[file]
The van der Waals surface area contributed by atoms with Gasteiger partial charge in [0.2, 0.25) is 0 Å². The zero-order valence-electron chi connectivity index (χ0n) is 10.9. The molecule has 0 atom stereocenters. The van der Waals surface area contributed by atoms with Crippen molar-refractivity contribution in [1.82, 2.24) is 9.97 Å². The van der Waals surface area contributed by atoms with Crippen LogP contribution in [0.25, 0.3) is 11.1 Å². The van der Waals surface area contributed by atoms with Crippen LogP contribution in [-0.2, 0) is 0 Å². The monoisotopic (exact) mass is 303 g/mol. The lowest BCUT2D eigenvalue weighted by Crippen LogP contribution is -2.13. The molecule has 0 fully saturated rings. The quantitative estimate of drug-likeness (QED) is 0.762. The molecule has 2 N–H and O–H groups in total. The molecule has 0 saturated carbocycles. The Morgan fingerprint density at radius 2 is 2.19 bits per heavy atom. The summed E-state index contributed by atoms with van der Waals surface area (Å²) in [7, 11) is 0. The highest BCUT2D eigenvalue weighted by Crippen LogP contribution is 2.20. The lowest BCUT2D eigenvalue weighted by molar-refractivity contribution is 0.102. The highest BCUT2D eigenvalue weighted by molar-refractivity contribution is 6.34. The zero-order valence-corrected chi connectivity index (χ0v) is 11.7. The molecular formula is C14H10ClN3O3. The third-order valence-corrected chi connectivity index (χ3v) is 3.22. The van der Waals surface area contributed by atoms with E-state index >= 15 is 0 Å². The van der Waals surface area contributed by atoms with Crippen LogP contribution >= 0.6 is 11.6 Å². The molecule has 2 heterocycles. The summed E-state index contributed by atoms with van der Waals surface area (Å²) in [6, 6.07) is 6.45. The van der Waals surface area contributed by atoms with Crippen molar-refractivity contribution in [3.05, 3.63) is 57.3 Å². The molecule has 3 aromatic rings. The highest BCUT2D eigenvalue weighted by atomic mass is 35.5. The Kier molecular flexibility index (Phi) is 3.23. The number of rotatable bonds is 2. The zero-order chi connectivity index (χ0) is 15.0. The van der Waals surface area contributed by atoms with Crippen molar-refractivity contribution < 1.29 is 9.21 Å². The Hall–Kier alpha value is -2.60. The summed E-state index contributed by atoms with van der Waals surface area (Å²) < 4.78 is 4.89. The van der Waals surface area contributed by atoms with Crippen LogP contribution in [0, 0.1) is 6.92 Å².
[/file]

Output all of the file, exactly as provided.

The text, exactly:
The van der Waals surface area contributed by atoms with Gasteiger partial charge in [0.2, 0.25) is 0 Å². The zero-order valence-electron chi connectivity index (χ0n) is 10.9. The molecule has 0 atom stereocenters. The van der Waals surface area contributed by atoms with Crippen molar-refractivity contribution in [1.82, 2.24) is 9.97 Å². The van der Waals surface area contributed by atoms with Crippen LogP contribution in [0.25, 0.3) is 11.1 Å². The van der Waals surface area contributed by atoms with Crippen LogP contribution in [-0.2, 0) is 0 Å². The monoisotopic (exact) mass is 303 g/mol. The lowest BCUT2D eigenvalue weighted by Crippen LogP contribution is -2.13. The molecule has 0 fully saturated rings. The quantitative estimate of drug-likeness (QED) is 0.762. The molecule has 2 N–H and O–H groups in total. The molecule has 0 saturated carbocycles. The Morgan fingerprint density at radius 2 is 2.19 bits per heavy atom. The summed E-state index contributed by atoms with van der Waals surface area (Å²) in [7, 11) is 0. The highest BCUT2D eigenvalue weighted by Crippen LogP contribution is 2.20. The lowest BCUT2D eigenvalue weighted by molar-refractivity contribution is 0.102. The highest BCUT2D eigenvalue weighted by molar-refractivity contribution is 6.34. The zero-order valence-corrected chi connectivity index (χ0v) is 11.7. The molecular formula is C14H10ClN3O3. The third-order valence-corrected chi connectivity index (χ3v) is 3.22. The van der Waals surface area contributed by atoms with E-state index >= 15 is 0 Å². The van der Waals surface area contributed by atoms with Crippen LogP contribution >= 0.6 is 11.6 Å². The molecule has 2 heterocycles. The summed E-state index contributed by atoms with van der Waals surface area (Å²) in [6, 6.07) is 6.45. The van der Waals surface area contributed by atoms with Crippen molar-refractivity contribution in [3.05, 3.63) is 57.3 Å². The molecule has 3 aromatic rings. The highest BCUT2D eigenvalue weighted by atomic mass is 35.5. The Kier molecular flexibility index (Phi) is 3.23. The number of rotatable bonds is 2. The zero-order chi connectivity index (χ0) is 15.0. The van der Waals surface area contributed by atoms with Crippen molar-refractivity contribution < 1.29 is 9.21 Å². The Hall–Kier alpha value is -2.60. The summed E-state index contributed by atoms with van der Waals surface area (Å²) < 4.78 is 4.89. The van der Waals surface area contributed by atoms with Crippen LogP contribution in [0, 0.1) is 6.92 Å².